He’s happy with everything.

His elevated mood lasts only until Yuri finds him, as he’s leaving to go to the lockers.

“That last toe loop was a little sloppy,” Yuri points out, falling into pace with Otabek.

Otabek nods, and tries to slow his racing heart. “I agree,” he says. And then, because he really should, he says, “I’m sorry.”

“Why are you apologising?” Yuri asks.

“I should have asked,” Otabek says, and slows his steps. “For permission to use the song. And… I should have performed better, if I was going to use your song.”

Yuri nods. “Why did you skate to that song?”

Otabek has practiced for this scenario so many times back at home in front of a mirror, but all his well-practised words escape him now. He should’ve expected this to happen.

“You’ve…been an inspiration to me for years now,” he ends up saying. “I just wanted to pay homage to you.”

“Bullshit.” Yuri snorts. “If you wanted to pay me homage, you could’ve skated to one of my routines. Why did you skate to that song in particular?”

“I…” Otabek trails off, and doesn’t know what to say.

“Never mind, next question,” Yuri says. “How did you even find that song, you’re not on social media much. You have, like, three photos on Instagram, and I’m not even going to talk about how ridiculous your Twitter account is.”

“I go through your Instagram and YouTube accounts sometimes,” Otabek says quietly, because this much should be obvious to Yuri already. “And I like that song. I like all your videos.”

Yuri stares at him for a long moment, and Otabek isn’t sure if he’s hallucinating the slight blush on Yuri’s face.

“You’ve seen all my YouTube videos, then?” Yuri asks.

Otabek nods.

“So you know about this crush I’ve been having for the last few years?”

Otabek nods again.

Yuri’s lips curve up a little. “Have you read about the discourse on the issue?”

“Some people seem to think that you’re just doing this for attention, and that your crush doesn’t really exist, because they don’t think that anyone could remain so apathetic towards you,” Otabek says, and then spares a moment to wonder if it’s too much, if he should’ve just pretended that his interest in Yuri was mostly casual.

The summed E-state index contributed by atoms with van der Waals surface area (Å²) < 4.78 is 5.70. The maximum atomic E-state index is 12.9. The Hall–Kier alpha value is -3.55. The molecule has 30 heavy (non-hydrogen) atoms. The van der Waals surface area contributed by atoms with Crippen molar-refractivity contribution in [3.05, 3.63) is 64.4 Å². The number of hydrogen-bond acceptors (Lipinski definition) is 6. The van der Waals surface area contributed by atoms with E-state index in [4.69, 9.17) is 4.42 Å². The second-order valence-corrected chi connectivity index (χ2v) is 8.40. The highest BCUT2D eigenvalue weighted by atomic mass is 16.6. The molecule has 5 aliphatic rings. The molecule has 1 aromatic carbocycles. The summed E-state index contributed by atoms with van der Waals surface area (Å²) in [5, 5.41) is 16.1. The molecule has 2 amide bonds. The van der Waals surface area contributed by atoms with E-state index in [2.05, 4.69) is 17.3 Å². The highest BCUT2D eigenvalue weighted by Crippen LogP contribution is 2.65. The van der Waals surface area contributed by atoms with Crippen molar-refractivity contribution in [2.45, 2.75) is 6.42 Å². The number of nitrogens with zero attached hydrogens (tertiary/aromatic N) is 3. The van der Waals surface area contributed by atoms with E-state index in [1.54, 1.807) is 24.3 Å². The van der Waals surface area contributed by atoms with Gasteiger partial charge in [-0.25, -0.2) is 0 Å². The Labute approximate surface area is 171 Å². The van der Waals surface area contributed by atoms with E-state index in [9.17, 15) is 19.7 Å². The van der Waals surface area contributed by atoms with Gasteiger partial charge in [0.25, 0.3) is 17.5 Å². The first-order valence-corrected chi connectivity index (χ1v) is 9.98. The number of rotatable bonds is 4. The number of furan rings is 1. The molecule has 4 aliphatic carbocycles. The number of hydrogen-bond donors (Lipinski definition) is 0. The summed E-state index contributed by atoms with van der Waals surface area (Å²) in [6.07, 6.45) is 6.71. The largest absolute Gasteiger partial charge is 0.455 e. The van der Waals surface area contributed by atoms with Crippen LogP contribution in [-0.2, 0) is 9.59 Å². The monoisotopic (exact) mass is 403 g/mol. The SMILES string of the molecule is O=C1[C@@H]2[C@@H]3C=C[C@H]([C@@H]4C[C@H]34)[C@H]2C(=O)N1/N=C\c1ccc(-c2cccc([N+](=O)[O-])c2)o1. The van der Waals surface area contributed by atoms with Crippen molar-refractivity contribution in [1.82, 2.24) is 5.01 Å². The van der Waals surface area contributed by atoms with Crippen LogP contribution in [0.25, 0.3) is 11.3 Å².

“And what do you think about it?” Yuri arches an eyebrow. “Do you also think he doesn’t exist?”

Otabek shakes his head. “I think he’s very real,” he says quietly. “You always sound so…heartfelt.”

Yuri smiles. “You’re right. And I think the fans were right too, in part,” he tells Otabek. “My crush is real, but I think I was wrong when I decided that he was uninterested in me.”

“Oh,” Otabek says, and tries to squash the disappointment inside him down. “Congratulations?”

Yuri stares at him. “Have you not figured it out?” he asks.

“Figured…what out?”

Yuri sighs. “Do you want to know a fun fact about the song?”

Yuri is talking about But I’m Not There Yet (“This is a trash name, but the song is trash, so fuck it, that’s the only name it’s getting.”), and Otabek isn’t sure how they’re back to talking about this again when they were just talking about Yuri’s crush.

He nods, all the same, because when it comes down to it, he wants to hear everything Yuri wants to tell him.

“I wrote it about you,” Yuri says, and Otabek swears he stops breathing. Yuri lets out a nervous laugh. “God, fuck. They were all about you. All the trashy covers, and all the talk about how having a crush sucks, they were all about you, how the fuck did you not realise?”

Otabek’s eyes are wide, and his brain has apparently stopped functioning. “I… You… What.”

“I was being so obvious,” Yuri laments. “Pretty much everyone we skate with low-key knows that I have a thing for you, the fans have written very good deduction pieces about my crush on you that are completely accurate, Victor and Katsudon have been trying to set us up this entire year, and I was basically embarrassed about it every step of the way, how did you not realise?”

“I didn’t think you even knew who I was,” Otabek confesses.

“Jesus fucking Christ,” Yuri says. And then, “So? Do you like me back? Or am I going to have to take a hammer to my head and hope for amnesia so I don’t have to be embarrassed about how this whole thing is going down?”

“I basically confessed my feelings for you on international TV,” Otabek points out. “If anyone is going to be embarrassed, it should be me.”

Otabek.”

“And you were wrong,” Otabek continues, ignoring Yuri. “I’m always watching you skate. Sometimes after the event is over, I go home and replay all your skates. I love watching you skate.”

Yuri goes pink. “Oh.”

Otabek smiles, feels it stretch across his face. “Would you like to go to dinner with me tonight?” he asks. “On a date?”

Otabek’s fourth addition to his Instagram account is a short video of Yuri humming a cheery, happy tune.

“I’m going to name this song Otabek,” he tells Otabek. “And I’m going to sing about how useless you are with social media.”

“I can’t be that useless at it,” Otabek says dryly. “I mean, I got a boyfriend out of it.”

Yuri goes red, and wrestles the phone of out his hands.

Aziza calls Otabek a few minutes after he posts the video, and screams.